OIL prices dipped further in the Asian session overnight yesterday, with US crude trading around $42 a barrel. A report from some investment banks has argued that we could well see oil trading lower still from these levels. A lot of technical traders point to the fact that we could be looking towards $35 per barrel if we solely consider the chart, however the truth is that it is the fundamental risk that is the greatest.
Demand for oil, which goes up during the late summer months, is already at its seasonal peak and, with production showing no signs of slowing down and Opec reluctant to act, the signs do not look good for those expecting a bounce. China is another big issue for the oil price. Last week’s currency intervention and lacklustre output numbers show that demand is also being hit from the very places a safe oil price often relies on. Overall, oil is now looking at the $40 level with an eye on breaking it, with $35 the only technical level of support below that.
So where next for oil prices? The black gold is dominating global markets, and has almost become one of the major sticking points for the Fed when gunning for the all-important rate hike.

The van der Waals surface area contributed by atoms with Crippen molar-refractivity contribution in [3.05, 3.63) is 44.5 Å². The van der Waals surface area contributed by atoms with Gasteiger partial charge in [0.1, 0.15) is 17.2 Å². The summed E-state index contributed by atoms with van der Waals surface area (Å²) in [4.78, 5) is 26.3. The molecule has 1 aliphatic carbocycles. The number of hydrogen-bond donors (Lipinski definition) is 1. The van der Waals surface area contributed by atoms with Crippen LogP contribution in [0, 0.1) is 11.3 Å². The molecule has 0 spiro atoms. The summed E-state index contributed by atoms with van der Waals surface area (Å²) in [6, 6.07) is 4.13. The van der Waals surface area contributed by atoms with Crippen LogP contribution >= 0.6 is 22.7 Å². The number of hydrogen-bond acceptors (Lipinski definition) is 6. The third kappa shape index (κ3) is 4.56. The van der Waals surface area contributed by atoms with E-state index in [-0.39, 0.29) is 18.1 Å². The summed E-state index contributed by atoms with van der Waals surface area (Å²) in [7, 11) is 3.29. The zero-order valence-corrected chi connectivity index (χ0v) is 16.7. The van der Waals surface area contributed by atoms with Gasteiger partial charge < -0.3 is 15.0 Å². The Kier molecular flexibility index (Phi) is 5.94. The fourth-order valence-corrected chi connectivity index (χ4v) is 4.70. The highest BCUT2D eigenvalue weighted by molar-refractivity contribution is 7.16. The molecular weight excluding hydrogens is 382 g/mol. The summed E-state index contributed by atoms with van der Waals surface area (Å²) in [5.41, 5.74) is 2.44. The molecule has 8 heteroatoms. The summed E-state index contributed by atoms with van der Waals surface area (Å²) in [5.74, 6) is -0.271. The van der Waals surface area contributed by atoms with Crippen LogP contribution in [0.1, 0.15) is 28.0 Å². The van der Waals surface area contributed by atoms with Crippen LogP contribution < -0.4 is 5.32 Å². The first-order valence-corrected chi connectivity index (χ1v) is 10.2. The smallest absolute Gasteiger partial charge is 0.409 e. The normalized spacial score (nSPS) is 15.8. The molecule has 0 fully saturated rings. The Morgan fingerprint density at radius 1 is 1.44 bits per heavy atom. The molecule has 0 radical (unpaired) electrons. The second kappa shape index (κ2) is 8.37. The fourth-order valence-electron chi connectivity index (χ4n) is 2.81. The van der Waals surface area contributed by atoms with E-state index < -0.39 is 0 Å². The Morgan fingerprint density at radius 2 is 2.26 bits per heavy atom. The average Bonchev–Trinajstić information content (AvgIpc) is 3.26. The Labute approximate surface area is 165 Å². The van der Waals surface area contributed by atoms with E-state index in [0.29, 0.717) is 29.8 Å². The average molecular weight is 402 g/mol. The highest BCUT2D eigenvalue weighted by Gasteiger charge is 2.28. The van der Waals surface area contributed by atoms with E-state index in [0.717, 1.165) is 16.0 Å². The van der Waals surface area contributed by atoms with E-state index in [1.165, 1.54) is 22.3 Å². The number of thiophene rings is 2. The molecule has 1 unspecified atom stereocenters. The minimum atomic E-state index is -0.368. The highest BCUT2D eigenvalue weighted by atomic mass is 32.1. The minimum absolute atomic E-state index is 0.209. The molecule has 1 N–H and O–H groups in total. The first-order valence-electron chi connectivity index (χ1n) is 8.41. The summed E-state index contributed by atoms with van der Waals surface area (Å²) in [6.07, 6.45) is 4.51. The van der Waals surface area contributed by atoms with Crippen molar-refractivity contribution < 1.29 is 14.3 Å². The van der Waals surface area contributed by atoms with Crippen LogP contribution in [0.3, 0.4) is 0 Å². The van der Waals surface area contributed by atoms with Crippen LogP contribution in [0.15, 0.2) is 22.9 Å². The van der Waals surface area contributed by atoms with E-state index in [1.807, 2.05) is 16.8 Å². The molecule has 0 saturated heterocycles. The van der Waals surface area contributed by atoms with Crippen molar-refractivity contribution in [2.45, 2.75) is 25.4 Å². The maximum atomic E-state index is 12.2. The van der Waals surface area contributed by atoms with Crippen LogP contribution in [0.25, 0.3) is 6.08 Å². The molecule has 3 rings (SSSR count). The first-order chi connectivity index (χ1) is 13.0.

With so much significance being put on the next decision from the Fed, the oil market’s dominance is likely to continue. And with China output issues driving the price lower, for me, it is further confirmation that we will not see a US rate hike until the new year.
James Hughes is chief market analyst at eToro.
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DECLAN FALLON @FALLOND
Holiday volatility has been in full swing for the last couple of weeks, but the S&P 500 is coiling towards a decision point.
Above lies a congestion of supply between 2,100 and 2,110. Below is the 200-day moving average (at 2,076), which has tempted buyers so far.
All of this action is contained within a larger trading range bound by 2,050 and 2,130. Which side will prevail?
Volume action has favoured bears and the MACD is on a “sell” trigger, so the easier path looks down. Buyers may perhaps be best served waiting for a decisive break of 2,110 on volume, to force shorts to cover.
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